Martin Pickering

Marketing Communications Manager

Kelsa choose to advertise in HeavyTorque because its content is clearly for serious players in the haulage industry, with a wide range of informative articles. We know that it reaches the right people and covers aspects of trucking most others do not, offering information on changes within the industry as well as new products and services. As a designer I’m also aware of the extremely high quality of the photographic content and print. We are really happy with the service we receive and have no hesitate in recommending HeavyTorque to truckers everywhere.

Frank Seddon

Kelsa Truck Products Ltd

I certainly enjoy reading HeavyTorque - and whilst we do not operate any heavy haulage ourselves - we do so on a sub-contract basis. Therefore, it’s good to see what equipment is being used by both suppliers, and the industry operators alike. The content and photographic quality is always first rate. Keep up the great work!

Duncan Rogers, Managing Director

Projector Lifting Service Ltd

HeavyTorque magazine is a class apart. Its orientation illustrates our sector on a different level. The general look is really unique and we value the highly informative content. The magazine is an ideal communication platform and partner for the Faymonville Group – who offer the complete transport solution for payloads from 15t to 15,000t… and beyond.

Alain Faymonville, President

Faymonville Group

HeavyTorque is the magazine for the heavy haulage industry. The Magazine offers a very high standard of ads and editorial and the design and content is always exceptional. Advertising in HeavyTorque has been a great decision for us.

Katie Marshall, Marketing Manager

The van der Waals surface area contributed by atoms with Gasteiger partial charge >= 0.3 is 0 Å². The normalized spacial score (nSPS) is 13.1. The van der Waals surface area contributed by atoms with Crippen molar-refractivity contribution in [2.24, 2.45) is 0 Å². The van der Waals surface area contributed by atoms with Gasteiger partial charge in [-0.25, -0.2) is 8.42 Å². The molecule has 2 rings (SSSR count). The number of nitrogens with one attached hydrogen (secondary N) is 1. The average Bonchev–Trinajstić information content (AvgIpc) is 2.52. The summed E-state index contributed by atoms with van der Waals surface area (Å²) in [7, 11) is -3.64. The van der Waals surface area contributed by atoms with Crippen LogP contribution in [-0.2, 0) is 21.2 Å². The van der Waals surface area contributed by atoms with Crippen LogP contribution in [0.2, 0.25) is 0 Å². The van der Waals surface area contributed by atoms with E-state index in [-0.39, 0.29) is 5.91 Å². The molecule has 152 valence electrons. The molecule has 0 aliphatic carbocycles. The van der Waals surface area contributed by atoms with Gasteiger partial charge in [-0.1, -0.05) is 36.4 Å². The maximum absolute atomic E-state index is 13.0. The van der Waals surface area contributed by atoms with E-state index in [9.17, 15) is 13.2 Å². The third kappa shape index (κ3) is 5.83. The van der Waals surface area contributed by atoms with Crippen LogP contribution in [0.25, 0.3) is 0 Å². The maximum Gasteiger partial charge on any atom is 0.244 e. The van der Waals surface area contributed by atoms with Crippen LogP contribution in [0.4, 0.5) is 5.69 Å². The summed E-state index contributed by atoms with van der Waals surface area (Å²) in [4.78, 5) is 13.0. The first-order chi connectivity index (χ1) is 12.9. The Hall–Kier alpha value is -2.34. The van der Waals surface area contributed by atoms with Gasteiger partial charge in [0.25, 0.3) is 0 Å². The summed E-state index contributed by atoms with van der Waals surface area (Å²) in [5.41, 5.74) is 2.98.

RUD Chains

HeavyTorque has set a new standard in specialist print and on-line journalism. Not only is it attractive and appealing with great photography and layout, but the features provide in depth and incisive insight into this highly specialised sector of the road transport industry.

Phil Moon, Marketing Manager

DAF Trucks Ltd

From the drivers’ viewpoint, HeavyTorque is a must-read for those interested or associated with the heavy haulage industry. The title is very informative on a wide range of projects - not only in the UK - but worldwide. On another note, it was a personal privilege (as a driver) to be invited to the industry awards evening, The Heavies… but to then be awarded 'The Heavies Hero' in 2017 was an amazing achievement. May I say a massive thank you to my fellow peers for their continued support and nominations!

Kevin Brookes, Driver (and Heavies Hero 2017)!

Ascroft Transport

We have been more than impressed with the professional production of HeavyTorque. It’s been a pleasure to deal with the team across all elements of the process from advertising, design and editorial content. A first class approach to the management and most importantly the quality of content makes HeavyTorque an obvious choice for us.

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Galt Transport

HeavyTorque is a “must read” for renowned decision makers of the heavy haulage industry and therefore a great opportunity to make one’s mark. The ads look fabulous, editorials are exceptionally informative and the staff’s support has always been great. Advertising in HeavyTorque Magazine is one of the best marketing choices we have made.

Mrs Brunhilde Rauscher-Doll, Director

DOLL Fahrzeugbau GmbH

Heavy Torque has quickly established itself on the market. An interesting magazine peppered with facts and information around the heavy transport industry. An unusual format, superb images and good articles are the key to your success. Congratulations! Keep it up!

Erich Traub, Marketing Manager

Goldhofer Aktiengesellschaft